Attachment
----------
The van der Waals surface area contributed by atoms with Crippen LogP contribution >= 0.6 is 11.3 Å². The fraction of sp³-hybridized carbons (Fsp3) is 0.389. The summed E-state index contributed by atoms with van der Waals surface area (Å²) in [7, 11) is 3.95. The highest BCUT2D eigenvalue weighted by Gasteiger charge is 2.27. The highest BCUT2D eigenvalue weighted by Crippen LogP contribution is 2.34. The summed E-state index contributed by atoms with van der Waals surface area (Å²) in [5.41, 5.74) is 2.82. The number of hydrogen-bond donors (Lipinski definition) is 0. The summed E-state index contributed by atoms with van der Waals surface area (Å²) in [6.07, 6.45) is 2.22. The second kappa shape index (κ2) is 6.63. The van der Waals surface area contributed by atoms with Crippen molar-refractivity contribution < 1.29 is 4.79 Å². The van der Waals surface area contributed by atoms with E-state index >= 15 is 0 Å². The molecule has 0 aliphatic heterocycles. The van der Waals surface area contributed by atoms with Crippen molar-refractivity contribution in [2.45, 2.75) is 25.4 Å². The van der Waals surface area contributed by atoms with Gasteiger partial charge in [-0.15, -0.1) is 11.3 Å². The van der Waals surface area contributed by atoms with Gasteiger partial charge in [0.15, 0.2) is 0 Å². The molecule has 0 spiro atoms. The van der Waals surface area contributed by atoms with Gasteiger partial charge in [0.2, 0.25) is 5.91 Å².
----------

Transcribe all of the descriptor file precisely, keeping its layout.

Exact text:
The van der Waals surface area contributed by atoms with Crippen LogP contribution >= 0.6 is 11.3 Å². The fraction of sp³-hybridized carbons (Fsp3) is 0.389. The summed E-state index contributed by atoms with van der Waals surface area (Å²) in [7, 11) is 3.95. The highest BCUT2D eigenvalue weighted by Gasteiger charge is 2.27. The highest BCUT2D eigenvalue weighted by Crippen LogP contribution is 2.34. The summed E-state index contributed by atoms with van der Waals surface area (Å²) in [5.41, 5.74) is 2.82. The number of hydrogen-bond donors (Lipinski definition) is 0. The summed E-state index contributed by atoms with van der Waals surface area (Å²) in [6.07, 6.45) is 2.22. The second kappa shape index (κ2) is 6.63. The van der Waals surface area contributed by atoms with Crippen molar-refractivity contribution < 1.29 is 4.79 Å². The van der Waals surface area contributed by atoms with E-state index >= 15 is 0 Å². The molecule has 0 aliphatic heterocycles. The van der Waals surface area contributed by atoms with Crippen molar-refractivity contribution in [2.45, 2.75) is 25.4 Å². The van der Waals surface area contributed by atoms with Gasteiger partial charge in [-0.15, -0.1) is 11.3 Å². The van der Waals surface area contributed by atoms with Gasteiger partial charge in [0.15, 0.2) is 0 Å². The molecule has 0 spiro atoms. The van der Waals surface area contributed by atoms with Gasteiger partial charge in [0.2, 0.25) is 5.91 Å².